Well, it looks like another great day for the plant exchange. I just picked up a number of new specimens. Today we'll have lots of Pele's Hair (Spanish Moss), a few Pink Dragonfruit cuttings, Java chestnut, Pandan and more. Bring a plant, take a plant, or just leave a voluntary donation to Kaiser High School.
Biannual fruiting season, summer and winter. This cactus requires minimal care throughout the year. Edible fruit is easy to peel and attractive to serve.
October 27 - Island Brew Coffee at Hawaii Kai Shopping Center has opened a second location in Kaimuki. [PBN]
October 27 - The Schaefer family of Hawaii Kai appears on Family Feud [Star Advertiser]
October 26 - Hawaii's Board of Education (BOE) announces a Nationwide search for Kathryn Matayoshi's replacement. Matayoshi, the superintendent of Hawaii's public schools, has not announced that she is resigning. This surprise move takes place shortly after the resignation of Jim Williams and the subsequent appointment of Darrel Galera at BOE. [HNN] [Civil Beat (1) (2) (3)]
October 26 - The Hawaii Kai community recently formed a homeless task force with a two-fold mission: Offer help to the homeless and ensure encampments aren't allowed to stick around and grow. The 10-member task force formed last month under the guidance of state Rep. Gene Ward (Hawaii Kai, Kalama Valley). Ward notes that most of those approached are not interested in assistance. Meanwhile, those near the homeless encampments, such as those near the Lunalilo Home Road one, fear that vacant land owned by Bishop Estate will continue to occupied with homeless. [HNN]
October 24 - Ninteen year-old Josiah Ramos died while body surfing at Sandy Beach [Star Advertiser]
October 24 - A Civil Beat poll finds that nearly 70 percent of Hawaii residents want feral cats killed. Specifically the survey asks:
“One additional local issue that has received a lot of attention is the large number of feral house cats living in the state. There are about 300,000 free-roaming cats on Oahu and thousands more on the neighbor islands. The cats are an invasive mainland species, and many of them spread a disease called toxoplasmosis, which is deadly to an endangered local species called the Hawaiian Monk Seal. There are just over one-thousand Hawaiian Monk Seals left in existence.
A recent Civil Beat editorial suggested that the only way to maintain Hawaii’s ecosystem, and keep Hawaiian Monk Seals from edging closer to extinction, is to kill off the population of feral cats. But others have argued that the cats should not be killed, because these problems are not their fault. If you had to choose — what would you do?”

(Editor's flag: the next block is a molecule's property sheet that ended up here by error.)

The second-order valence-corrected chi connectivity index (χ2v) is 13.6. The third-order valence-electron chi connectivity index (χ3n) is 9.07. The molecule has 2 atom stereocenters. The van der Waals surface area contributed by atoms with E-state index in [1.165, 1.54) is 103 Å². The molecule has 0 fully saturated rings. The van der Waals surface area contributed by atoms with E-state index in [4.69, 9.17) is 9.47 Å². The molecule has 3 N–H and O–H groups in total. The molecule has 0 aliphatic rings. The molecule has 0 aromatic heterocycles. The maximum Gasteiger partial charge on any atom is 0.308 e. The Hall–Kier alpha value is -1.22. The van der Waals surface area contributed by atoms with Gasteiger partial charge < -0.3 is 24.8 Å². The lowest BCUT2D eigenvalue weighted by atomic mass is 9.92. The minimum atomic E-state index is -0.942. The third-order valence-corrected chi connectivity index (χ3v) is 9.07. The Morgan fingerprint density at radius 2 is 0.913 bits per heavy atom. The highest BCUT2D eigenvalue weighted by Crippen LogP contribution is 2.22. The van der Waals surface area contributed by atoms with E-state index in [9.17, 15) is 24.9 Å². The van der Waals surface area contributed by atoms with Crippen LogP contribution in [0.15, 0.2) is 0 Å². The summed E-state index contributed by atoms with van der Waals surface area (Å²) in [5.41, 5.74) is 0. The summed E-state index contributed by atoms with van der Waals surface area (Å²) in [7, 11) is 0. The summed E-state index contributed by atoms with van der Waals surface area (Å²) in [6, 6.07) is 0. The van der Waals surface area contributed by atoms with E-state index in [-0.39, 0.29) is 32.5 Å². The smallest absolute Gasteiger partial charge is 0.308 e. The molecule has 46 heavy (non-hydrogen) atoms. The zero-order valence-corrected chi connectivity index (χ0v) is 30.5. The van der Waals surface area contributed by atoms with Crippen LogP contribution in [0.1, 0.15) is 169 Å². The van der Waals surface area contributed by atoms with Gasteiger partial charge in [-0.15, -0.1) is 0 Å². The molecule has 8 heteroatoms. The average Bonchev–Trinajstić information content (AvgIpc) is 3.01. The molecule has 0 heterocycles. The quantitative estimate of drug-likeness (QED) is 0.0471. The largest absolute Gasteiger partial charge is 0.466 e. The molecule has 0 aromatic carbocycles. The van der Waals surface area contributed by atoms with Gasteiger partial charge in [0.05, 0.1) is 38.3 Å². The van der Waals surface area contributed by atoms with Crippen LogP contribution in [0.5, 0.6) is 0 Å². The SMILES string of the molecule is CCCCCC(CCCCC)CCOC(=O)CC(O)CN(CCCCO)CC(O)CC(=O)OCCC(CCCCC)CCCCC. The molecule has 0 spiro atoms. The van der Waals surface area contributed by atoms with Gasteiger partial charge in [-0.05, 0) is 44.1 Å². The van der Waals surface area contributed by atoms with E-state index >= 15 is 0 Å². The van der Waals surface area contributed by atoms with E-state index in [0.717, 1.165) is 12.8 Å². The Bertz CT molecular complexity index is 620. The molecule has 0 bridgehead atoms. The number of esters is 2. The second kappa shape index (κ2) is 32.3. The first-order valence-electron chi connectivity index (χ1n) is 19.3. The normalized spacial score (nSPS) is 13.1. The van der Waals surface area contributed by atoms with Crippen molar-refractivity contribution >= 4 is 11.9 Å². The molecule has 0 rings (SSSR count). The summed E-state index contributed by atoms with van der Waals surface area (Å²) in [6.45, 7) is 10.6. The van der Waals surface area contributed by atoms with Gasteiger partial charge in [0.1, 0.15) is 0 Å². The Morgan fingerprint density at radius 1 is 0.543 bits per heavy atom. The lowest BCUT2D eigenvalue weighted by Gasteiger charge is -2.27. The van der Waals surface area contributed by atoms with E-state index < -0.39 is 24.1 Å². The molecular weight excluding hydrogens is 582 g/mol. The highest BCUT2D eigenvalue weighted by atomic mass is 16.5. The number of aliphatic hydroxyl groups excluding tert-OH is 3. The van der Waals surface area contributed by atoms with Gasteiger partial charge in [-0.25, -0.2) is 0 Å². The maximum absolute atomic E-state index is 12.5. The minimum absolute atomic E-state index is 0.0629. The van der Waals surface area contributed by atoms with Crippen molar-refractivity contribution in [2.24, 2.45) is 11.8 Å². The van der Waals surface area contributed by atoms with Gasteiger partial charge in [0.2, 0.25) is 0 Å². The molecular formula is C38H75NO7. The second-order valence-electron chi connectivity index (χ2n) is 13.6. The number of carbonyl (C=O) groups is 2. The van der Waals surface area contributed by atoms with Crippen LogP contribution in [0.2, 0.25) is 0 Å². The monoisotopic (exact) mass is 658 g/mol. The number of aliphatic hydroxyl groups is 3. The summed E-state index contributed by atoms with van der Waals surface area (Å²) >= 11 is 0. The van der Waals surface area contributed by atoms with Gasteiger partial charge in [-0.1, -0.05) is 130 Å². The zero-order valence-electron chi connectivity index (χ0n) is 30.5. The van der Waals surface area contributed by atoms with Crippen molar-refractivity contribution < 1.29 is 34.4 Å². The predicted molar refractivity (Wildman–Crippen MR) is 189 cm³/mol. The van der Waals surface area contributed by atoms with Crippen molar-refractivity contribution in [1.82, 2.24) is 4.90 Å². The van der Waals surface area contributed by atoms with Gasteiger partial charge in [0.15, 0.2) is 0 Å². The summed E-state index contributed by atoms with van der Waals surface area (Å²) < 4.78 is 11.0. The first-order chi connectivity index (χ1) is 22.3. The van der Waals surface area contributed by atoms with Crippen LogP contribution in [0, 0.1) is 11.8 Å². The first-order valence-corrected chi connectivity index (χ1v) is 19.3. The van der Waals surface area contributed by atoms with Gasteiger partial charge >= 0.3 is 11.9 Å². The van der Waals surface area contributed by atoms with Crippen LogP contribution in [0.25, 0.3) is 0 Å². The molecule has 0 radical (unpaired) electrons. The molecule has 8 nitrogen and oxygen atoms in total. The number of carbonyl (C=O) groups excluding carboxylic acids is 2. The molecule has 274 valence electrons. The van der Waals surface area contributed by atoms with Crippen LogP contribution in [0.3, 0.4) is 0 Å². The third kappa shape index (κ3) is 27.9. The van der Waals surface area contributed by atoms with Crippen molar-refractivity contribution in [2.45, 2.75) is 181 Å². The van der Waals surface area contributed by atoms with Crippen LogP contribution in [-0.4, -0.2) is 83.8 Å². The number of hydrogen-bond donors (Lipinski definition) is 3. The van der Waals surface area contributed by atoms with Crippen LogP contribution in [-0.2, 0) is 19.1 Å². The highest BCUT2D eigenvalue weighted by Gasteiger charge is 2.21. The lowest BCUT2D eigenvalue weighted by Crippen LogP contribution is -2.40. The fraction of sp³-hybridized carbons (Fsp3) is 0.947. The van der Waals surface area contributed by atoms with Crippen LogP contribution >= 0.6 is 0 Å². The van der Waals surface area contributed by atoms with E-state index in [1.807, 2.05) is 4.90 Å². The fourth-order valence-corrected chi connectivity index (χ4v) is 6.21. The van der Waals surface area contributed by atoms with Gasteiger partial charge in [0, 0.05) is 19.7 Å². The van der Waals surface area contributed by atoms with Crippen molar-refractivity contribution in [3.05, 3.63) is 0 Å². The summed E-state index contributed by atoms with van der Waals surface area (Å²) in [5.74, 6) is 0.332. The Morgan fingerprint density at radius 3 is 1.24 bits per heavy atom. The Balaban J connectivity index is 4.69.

On Oahu, registered voters may vote at Honolulu Hale or Kapolei Hale from 8am to 4pm Monday through Saturday. Parking is available at both locations. Early voting locations are open until November 5.
October 20, 2016 - Oceanic Cable advises East Oahu residents of potential disrupted services on the following days:
Thursday, 27 October 2016 | 12:00 AM – 05:00 AM
On Oahu, in Kaneohe, Kailua, Waimanalo, Kalama, Hawaii Kai and surrounding areas, video services, including but not limited to Video On Demand, Look Back, Start Over services, may be intermittent or briefly unavailable due to network maintenance.
Thursday, 27 October 2016 | 12:00 AM – 05:00 AM
On Oahu, in Downtown Honolulu, Kakaako, Moiliili, Makiki, Manoa, Waikiki, Kaimuki, Diamond Head, Kahala, Kalani, Niu Valley and surrounding areas, video services, including but not limited to Video On Demand, Look Back, Start Over services, may be intermittent or briefly unavailable due to network maintenance.
Other Statewide upgrades are scheduled for: 10/24, 10/26, 10/27 and 10/28 [Oceanic Cable]
October 20, 2016 - On Hiki No, Episode #804, Students at Kalani High School in East O‘ahu demonstrate how to make a thaumatrope – a simple device made from paper and string that creates rudimentary forms of animation. [PBS]
October 19, 2016 - Koko Crater Stables to reopen October 28 [Midweek]